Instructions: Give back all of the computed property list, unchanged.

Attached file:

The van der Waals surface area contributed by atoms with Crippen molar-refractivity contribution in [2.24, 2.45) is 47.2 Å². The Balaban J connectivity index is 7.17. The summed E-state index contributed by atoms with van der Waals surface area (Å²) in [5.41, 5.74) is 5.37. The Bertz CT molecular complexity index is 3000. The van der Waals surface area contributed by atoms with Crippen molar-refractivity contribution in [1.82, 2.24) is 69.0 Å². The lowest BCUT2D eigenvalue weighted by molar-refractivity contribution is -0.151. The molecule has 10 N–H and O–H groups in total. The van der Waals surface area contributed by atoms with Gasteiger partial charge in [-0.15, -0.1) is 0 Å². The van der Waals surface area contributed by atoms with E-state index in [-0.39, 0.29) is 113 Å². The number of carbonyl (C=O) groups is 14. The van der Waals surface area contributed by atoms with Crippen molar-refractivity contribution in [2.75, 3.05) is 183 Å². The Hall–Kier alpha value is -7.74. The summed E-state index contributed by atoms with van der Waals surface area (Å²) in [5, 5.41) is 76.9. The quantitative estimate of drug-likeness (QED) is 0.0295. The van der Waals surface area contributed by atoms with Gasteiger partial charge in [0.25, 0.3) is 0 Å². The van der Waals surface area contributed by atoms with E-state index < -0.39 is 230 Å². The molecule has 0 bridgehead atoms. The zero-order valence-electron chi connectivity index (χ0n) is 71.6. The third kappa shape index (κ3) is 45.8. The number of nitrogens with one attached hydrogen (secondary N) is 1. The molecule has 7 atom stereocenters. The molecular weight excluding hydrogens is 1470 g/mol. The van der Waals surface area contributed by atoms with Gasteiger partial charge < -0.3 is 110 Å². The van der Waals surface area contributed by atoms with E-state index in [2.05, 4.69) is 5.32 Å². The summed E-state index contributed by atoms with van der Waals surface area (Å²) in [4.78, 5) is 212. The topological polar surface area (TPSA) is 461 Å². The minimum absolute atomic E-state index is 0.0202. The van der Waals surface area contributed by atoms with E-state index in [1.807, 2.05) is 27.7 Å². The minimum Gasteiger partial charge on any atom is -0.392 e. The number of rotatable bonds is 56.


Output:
The van der Waals surface area contributed by atoms with Crippen molar-refractivity contribution in [2.24, 2.45) is 47.2 Å². The Balaban J connectivity index is 7.17. The summed E-state index contributed by atoms with van der Waals surface area (Å²) in [5.41, 5.74) is 5.37. The Bertz CT molecular complexity index is 3000. The van der Waals surface area contributed by atoms with Crippen molar-refractivity contribution in [1.82, 2.24) is 69.0 Å². The lowest BCUT2D eigenvalue weighted by molar-refractivity contribution is -0.151. The molecule has 10 N–H and O–H groups in total. The van der Waals surface area contributed by atoms with Gasteiger partial charge in [-0.15, -0.1) is 0 Å². The van der Waals surface area contributed by atoms with E-state index in [-0.39, 0.29) is 113 Å². The number of carbonyl (C=O) groups is 14. The van der Waals surface area contributed by atoms with Crippen molar-refractivity contribution in [2.75, 3.05) is 183 Å². The Hall–Kier alpha value is -7.74. The summed E-state index contributed by atoms with van der Waals surface area (Å²) in [5, 5.41) is 76.9. The quantitative estimate of drug-likeness (QED) is 0.0295. The van der Waals surface area contributed by atoms with Gasteiger partial charge in [0.25, 0.3) is 0 Å². The van der Waals surface area contributed by atoms with E-state index < -0.39 is 230 Å². The molecule has 0 bridgehead atoms. The zero-order valence-electron chi connectivity index (χ0n) is 71.6. The third kappa shape index (κ3) is 45.8. The number of nitrogens with one attached hydrogen (secondary N) is 1. The molecule has 7 atom stereocenters. The molecular weight excluding hydrogens is 1470 g/mol. The van der Waals surface area contributed by atoms with Gasteiger partial charge < -0.3 is 110 Å². The van der Waals surface area contributed by atoms with E-state index in [2.05, 4.69) is 5.32 Å². The summed E-state index contributed by atoms with van der Waals surface area (Å²) in [4.78, 5) is 212. The topological polar surface area (TPSA) is 461 Å². The minimum absolute atomic E-state index is 0.0202. The van der Waals surface area contributed by atoms with E-state index in [1.807, 2.05) is 27.7 Å². The minimum Gasteiger partial charge on any atom is -0.392 e. The number of rotatable bonds is 56.